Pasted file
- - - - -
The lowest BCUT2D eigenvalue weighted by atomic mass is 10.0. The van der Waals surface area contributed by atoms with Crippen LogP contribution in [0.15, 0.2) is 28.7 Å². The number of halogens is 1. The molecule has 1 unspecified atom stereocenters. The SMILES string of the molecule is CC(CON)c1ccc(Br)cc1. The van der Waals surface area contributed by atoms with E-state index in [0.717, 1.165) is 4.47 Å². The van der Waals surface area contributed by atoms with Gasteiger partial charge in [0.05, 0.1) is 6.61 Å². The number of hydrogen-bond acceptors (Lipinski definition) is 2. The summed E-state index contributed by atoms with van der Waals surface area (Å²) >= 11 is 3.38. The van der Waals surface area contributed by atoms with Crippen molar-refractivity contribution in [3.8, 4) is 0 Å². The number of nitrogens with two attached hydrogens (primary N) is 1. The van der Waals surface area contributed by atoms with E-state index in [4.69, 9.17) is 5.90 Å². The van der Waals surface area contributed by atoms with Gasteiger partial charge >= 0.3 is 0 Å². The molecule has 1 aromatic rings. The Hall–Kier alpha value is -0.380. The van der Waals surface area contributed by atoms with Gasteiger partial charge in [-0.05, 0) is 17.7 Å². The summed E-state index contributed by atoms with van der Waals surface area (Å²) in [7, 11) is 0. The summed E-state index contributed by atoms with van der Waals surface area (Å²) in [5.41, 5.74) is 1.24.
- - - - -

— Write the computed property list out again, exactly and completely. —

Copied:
The lowest BCUT2D eigenvalue weighted by atomic mass is 10.0. The van der Waals surface area contributed by atoms with Crippen LogP contribution in [0.15, 0.2) is 28.7 Å². The number of halogens is 1. The molecule has 1 unspecified atom stereocenters. The SMILES string of the molecule is CC(CON)c1ccc(Br)cc1. The van der Waals surface area contributed by atoms with E-state index in [0.717, 1.165) is 4.47 Å². The van der Waals surface area contributed by atoms with Gasteiger partial charge in [0.05, 0.1) is 6.61 Å². The number of hydrogen-bond acceptors (Lipinski definition) is 2. The summed E-state index contributed by atoms with van der Waals surface area (Å²) >= 11 is 3.38. The van der Waals surface area contributed by atoms with Crippen molar-refractivity contribution in [3.8, 4) is 0 Å². The number of nitrogens with two attached hydrogens (primary N) is 1. The van der Waals surface area contributed by atoms with E-state index in [4.69, 9.17) is 5.90 Å². The van der Waals surface area contributed by atoms with Gasteiger partial charge >= 0.3 is 0 Å². The molecule has 1 aromatic rings. The Hall–Kier alpha value is -0.380. The van der Waals surface area contributed by atoms with Gasteiger partial charge in [-0.05, 0) is 17.7 Å². The summed E-state index contributed by atoms with van der Waals surface area (Å²) in [7, 11) is 0. The summed E-state index contributed by atoms with van der Waals surface area (Å²) in [5.41, 5.74) is 1.24.